For the first time in the post-Marcos years, a candidate has taken the route of substitution to run for president. After months of publicly displaying his indecision, swinging like a pendulum, Rodrigo Duterte officially joined the race: he filed his certificate of candidacy (COC) Friday, November 27.
In the past, substitution was resorted to when misfortune – death, accident – befell candidates or something unexpected happened that made it difficult for them to campaign. Political parties thus chose their benchwarmers or second-liners to fill in the vacuum.
But the case of PDP-Laban is different. Its candidate for president, Martin Diño, who is an unknown in national politics, filed a messy COC, showing lack of thoroughness and seriousness of purpose. He withdrew as the Commission on Elections (Comelec) was considering declaring him a nuisance candidate.
Voila! This paved the way for PDP-Laban to field the Davao City mayor who, in the course of his listening tour cum campaign, dropped broad hints about running and what he intended to do if he were president. He spoke before organized groups, danced on TV, gave interviews to the media, and titillated his followers with cliff-hanger pronouncements about his plans.
But he said he had decided not to run, after all, because of his age (70) and objections from his family.
One thing, however, changed all this: the Senate Electoral Tribunal decision throwing out the disqualification case against Senator Grace Poe because majority said she is a natural-born Filipino.
The legal soundness of whether Duterte can substitute for Diño has yet to be decided by the Comelec. If the poll body resolves the question that hangs thick in the air in favor of Duterte, then this would set a precedent.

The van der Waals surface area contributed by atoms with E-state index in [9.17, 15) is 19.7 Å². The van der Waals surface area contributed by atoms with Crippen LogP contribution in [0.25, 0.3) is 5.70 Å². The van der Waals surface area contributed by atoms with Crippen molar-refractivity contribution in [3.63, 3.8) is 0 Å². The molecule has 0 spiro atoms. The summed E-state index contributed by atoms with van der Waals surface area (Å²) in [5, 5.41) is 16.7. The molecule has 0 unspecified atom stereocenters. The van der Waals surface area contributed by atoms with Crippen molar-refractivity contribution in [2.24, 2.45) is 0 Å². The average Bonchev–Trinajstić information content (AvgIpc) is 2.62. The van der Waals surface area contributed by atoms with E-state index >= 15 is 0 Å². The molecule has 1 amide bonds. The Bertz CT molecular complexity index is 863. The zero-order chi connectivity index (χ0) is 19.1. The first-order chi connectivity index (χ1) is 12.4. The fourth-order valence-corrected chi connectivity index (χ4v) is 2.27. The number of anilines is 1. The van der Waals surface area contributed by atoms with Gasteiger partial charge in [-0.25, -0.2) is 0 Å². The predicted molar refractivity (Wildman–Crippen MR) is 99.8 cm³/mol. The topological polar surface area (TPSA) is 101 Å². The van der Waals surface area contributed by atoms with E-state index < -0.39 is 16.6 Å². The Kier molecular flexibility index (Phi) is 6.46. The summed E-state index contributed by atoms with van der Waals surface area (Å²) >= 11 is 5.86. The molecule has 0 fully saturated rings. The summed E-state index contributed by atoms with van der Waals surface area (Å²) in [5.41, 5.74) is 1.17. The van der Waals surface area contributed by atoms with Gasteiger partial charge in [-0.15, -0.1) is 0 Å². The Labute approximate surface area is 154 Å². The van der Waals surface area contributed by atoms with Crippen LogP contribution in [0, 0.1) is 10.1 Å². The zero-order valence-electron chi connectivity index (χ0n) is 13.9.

Those aspiring for the presidency can now use substitution as part of a strategy rather than as a legitimate recourse, violating the spirit of the law. That’s an unwelcome addition to the toolkit of our already wayward politics.
There are other implications.
In his bid for the presidency, Duterte is capitalizing on a leading candidate’s deficiencies. He is out to fight Poe, he said, because this country cannot and should not have a president who does not meet a basic eligibility requirement. “Give me an Ifugao, Badjao. Give me a plumber, a carpenter, or an accountant as long as they are Filipino,” he said. “Don’t give me someone who is not Filipino.”
But two things arise here.
One, Duterte is doing exactly what his nemesis is doing. His candidacy is surrounded by murky substitution circumstances, as if he wants to game the system. Just as Poe has decided to run despite questions on her residency, she appears confident of winning it, backed by her surge in popularity.
Both candidates' behavior show how much they are part of our political culture that has little regard for rules, blurred by porous legal boundaries.
Two, if Poe is found to be amiss in her residency requirement or her citizenship (the case is bound to reach the Supreme Court) and is disqualified, does this mean that Duterte loses his raison d’etre for running? Will he back out? He is not beyond doing this as he flip-flopped his way into declaring his candidacy.
Of course, there’s the platform, what Duterte stands for, beyond his objections to Poe. This deserves hard scrutiny.
Of all the declared presidential candidates, Duterte is the only one who has openly talked about his preference to rule like a dictator, closing down Congress if it turns out uncooperative, and solving criminality by killing the bad guys. He has attracted a horde of followers eager for a strong leader to deliver quick fixes.
In this sense, he could be a game changer because he will make democracy and its future in the Philippines part of the campaign discourse.
But, for now, we await the verdict of the Comelec. – Rappler.com